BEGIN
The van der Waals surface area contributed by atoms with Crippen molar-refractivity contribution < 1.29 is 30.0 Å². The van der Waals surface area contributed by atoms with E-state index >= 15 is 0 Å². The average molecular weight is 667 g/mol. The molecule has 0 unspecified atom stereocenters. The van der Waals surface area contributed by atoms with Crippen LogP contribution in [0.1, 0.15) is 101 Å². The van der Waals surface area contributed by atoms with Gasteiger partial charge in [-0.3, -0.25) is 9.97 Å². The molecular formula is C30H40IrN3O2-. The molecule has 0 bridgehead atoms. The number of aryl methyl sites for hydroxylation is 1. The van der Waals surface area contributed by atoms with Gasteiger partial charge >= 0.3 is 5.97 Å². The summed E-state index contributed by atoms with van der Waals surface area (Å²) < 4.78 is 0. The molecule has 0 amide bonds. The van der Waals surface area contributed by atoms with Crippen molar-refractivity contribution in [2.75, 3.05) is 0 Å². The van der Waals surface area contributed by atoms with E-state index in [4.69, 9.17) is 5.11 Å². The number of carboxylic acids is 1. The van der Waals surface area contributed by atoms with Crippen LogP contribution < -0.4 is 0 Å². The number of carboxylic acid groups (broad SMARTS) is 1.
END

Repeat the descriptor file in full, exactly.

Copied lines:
The van der Waals surface area contributed by atoms with Crippen molar-refractivity contribution < 1.29 is 30.0 Å². The van der Waals surface area contributed by atoms with E-state index >= 15 is 0 Å². The average molecular weight is 667 g/mol. The molecule has 0 unspecified atom stereocenters. The van der Waals surface area contributed by atoms with Crippen LogP contribution in [0.1, 0.15) is 101 Å². The van der Waals surface area contributed by atoms with Gasteiger partial charge in [-0.3, -0.25) is 9.97 Å². The molecular formula is C30H40IrN3O2-. The molecule has 0 bridgehead atoms. The number of aryl methyl sites for hydroxylation is 1. The van der Waals surface area contributed by atoms with Gasteiger partial charge >= 0.3 is 5.97 Å². The summed E-state index contributed by atoms with van der Waals surface area (Å²) < 4.78 is 0. The molecule has 0 amide bonds. The van der Waals surface area contributed by atoms with Crippen molar-refractivity contribution in [2.75, 3.05) is 0 Å². The van der Waals surface area contributed by atoms with E-state index in [4.69, 9.17) is 5.11 Å². The number of carboxylic acids is 1. The van der Waals surface area contributed by atoms with Crippen LogP contribution < -0.4 is 0 Å². The number of carboxylic acid groups (broad SMARTS) is 1.